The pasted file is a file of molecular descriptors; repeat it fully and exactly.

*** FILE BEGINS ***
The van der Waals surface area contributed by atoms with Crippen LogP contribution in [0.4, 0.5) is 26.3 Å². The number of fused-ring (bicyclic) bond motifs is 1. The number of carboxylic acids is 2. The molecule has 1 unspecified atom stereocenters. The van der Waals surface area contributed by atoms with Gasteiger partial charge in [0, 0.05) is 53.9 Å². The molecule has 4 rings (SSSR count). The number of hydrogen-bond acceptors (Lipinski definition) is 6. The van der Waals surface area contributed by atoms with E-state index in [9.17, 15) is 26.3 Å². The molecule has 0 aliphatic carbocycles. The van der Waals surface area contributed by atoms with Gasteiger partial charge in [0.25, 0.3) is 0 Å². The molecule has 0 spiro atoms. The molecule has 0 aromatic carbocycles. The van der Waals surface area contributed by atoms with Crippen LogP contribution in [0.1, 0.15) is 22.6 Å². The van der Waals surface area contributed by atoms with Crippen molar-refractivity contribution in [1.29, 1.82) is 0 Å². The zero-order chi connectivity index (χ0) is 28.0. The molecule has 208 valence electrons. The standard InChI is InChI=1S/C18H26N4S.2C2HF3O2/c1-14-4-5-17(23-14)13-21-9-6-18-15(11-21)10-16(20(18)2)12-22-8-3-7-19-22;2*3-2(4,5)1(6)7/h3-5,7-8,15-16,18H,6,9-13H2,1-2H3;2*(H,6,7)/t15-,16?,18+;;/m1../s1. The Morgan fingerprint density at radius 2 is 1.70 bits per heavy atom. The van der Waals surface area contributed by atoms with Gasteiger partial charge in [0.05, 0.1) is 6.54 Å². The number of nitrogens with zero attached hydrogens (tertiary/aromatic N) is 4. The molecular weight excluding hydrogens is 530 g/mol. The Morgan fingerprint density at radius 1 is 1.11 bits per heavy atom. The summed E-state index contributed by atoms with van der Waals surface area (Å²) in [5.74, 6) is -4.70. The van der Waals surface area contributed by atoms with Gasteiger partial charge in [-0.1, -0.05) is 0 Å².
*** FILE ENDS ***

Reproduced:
The van der Waals surface area contributed by atoms with Crippen LogP contribution in [0.4, 0.5) is 26.3 Å². The number of fused-ring (bicyclic) bond motifs is 1. The number of carboxylic acids is 2. The molecule has 1 unspecified atom stereocenters. The van der Waals surface area contributed by atoms with Gasteiger partial charge in [0, 0.05) is 53.9 Å². The molecule has 4 rings (SSSR count). The number of hydrogen-bond acceptors (Lipinski definition) is 6. The van der Waals surface area contributed by atoms with E-state index in [9.17, 15) is 26.3 Å². The molecule has 0 aliphatic carbocycles. The van der Waals surface area contributed by atoms with Gasteiger partial charge in [0.25, 0.3) is 0 Å². The molecule has 0 spiro atoms. The molecule has 0 aromatic carbocycles. The van der Waals surface area contributed by atoms with Crippen LogP contribution in [0.1, 0.15) is 22.6 Å². The van der Waals surface area contributed by atoms with Crippen molar-refractivity contribution in [1.29, 1.82) is 0 Å². The zero-order chi connectivity index (χ0) is 28.0. The molecule has 208 valence electrons. The standard InChI is InChI=1S/C18H26N4S.2C2HF3O2/c1-14-4-5-17(23-14)13-21-9-6-18-15(11-21)10-16(20(18)2)12-22-8-3-7-19-22;2*3-2(4,5)1(6)7/h3-5,7-8,15-16,18H,6,9-13H2,1-2H3;2*(H,6,7)/t15-,16?,18+;;/m1../s1. The Morgan fingerprint density at radius 2 is 1.70 bits per heavy atom. The van der Waals surface area contributed by atoms with Gasteiger partial charge in [0.05, 0.1) is 6.54 Å². The number of nitrogens with zero attached hydrogens (tertiary/aromatic N) is 4. The molecular weight excluding hydrogens is 530 g/mol. The Morgan fingerprint density at radius 1 is 1.11 bits per heavy atom. The summed E-state index contributed by atoms with van der Waals surface area (Å²) in [5.74, 6) is -4.70. The van der Waals surface area contributed by atoms with Gasteiger partial charge in [-0.1, -0.05) is 0 Å².